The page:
Thursday, July 17, 2008

Coffin Nails Fill State Coffers

originally published in the Hartford Advocate August 2, 2007

Coffin Nails Fill State Coffers
Is taxing smokers fair?

By Jennifer Abel

Hey, smokers! You should inhale a nice, refreshing cigarette while you read this. Maybe two. The exact number doesn't matter; what's important is that you smoke cigarettes purchased instate from a licensed retailer in full compliance with all tax regulations.

Speaking of which, did you notice the price increase that went into effect on July 1? That's because the per-pack state tax went up again. Connecticut now gets two dollars for every pack you buy. That, in turn, explains why you need to keep smoking: according to the Campaign for Tobacco-Free Kids, the state expects to collect $400 million from tobacco this year. If every Nutmegger gave up nicotine tomorrow, we'd face a $400 million budgetary shortfall.

Not that anybody in the government's going to come right out and tell you to keep smoking. Nor are they likely to mention that non-smokers cost society far more money than smokers; a non-smoker will (statistically) live up to seven years longer, costing state or federal pension plans another seven years' worth of payment checks. The more people smoke, the richer the government gets.

That leads to a conundrum: Connecticut's one of the wealthiest states in the nation. The majority of smokers are low-income people. Why is a rich state balancing its budget on the backs of the poor?

"Since most people don't smoke, it's not hard to get majority support for an increase in cigarette taxes," said Jacob Sullum, a senior editor for Reason magazine (published by the nonprofit Reason Foundation). "The share of American adults who smoke is down to about 20 percent. As a group, they are less affluent and less politically influential than nonsmokers, and they are widely reviled for their unhealthy, disgusting habit. So when you ask people whether the government should take money from an unpopular minority ... I guess anything less than 80 percent support should be counted as a victory for fairness."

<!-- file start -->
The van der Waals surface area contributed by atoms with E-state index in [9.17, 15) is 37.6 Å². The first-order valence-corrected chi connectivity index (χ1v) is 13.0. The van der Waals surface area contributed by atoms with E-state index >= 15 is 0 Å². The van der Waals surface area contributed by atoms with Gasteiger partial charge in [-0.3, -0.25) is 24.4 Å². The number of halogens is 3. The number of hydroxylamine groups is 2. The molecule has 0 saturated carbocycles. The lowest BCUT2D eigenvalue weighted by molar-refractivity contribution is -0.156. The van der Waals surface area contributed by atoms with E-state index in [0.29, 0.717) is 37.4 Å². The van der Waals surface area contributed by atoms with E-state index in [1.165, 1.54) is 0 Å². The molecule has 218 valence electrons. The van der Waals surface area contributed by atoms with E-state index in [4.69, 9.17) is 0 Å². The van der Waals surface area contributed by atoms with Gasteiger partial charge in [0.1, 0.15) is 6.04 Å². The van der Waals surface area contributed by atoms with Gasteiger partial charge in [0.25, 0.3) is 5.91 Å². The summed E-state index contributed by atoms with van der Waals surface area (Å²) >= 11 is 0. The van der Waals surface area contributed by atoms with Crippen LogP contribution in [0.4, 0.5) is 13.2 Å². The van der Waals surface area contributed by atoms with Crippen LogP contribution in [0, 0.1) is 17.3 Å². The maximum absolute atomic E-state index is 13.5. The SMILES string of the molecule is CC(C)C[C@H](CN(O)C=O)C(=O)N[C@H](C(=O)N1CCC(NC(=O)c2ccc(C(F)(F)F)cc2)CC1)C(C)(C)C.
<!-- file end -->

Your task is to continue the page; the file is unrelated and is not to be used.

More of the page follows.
With 20 cigarettes in a standard pack, the state gets a dime for every cigarette smoked here. But some smokers, for whatever reason, want to avoid this tax. Doing this is quite simple (though illegal): just buy cigarettes from someplace with a tax rate lower than Connecticut's.

If you have friends in low-tax states, it's easy to have them buy cheap cigarettes and mail them to you. However, not everybody has connections in tobacco country. The most popular means of buying out-of-state smokes is to order them over the Internet, but smokers who avoided taxes this way got an unpleasant surprise last month.

"The Department of Revenue Services will begin sending notices ... to Connecticut residents who owe the state taxes," said a DRS press release. "The initiative is part of an effort by the agency to ensure taxpayer compliance with state cigarette laws."

Those laws, of course, basically boil down to "give the state a dime for every cigarette you smoke." And a federal law called the Jenkins Act makes it very easy for the state to find out who's been keeping that money for themselves.

"The Jenkins Act dates back to the 1940s," said Sarah Kaufman, a spokesman for the DRS. "It requires retailers who sell -- at the time it was mail order -- to individuals out of state" to give the state its customer lists, so revenuers will know where to send the tax bills.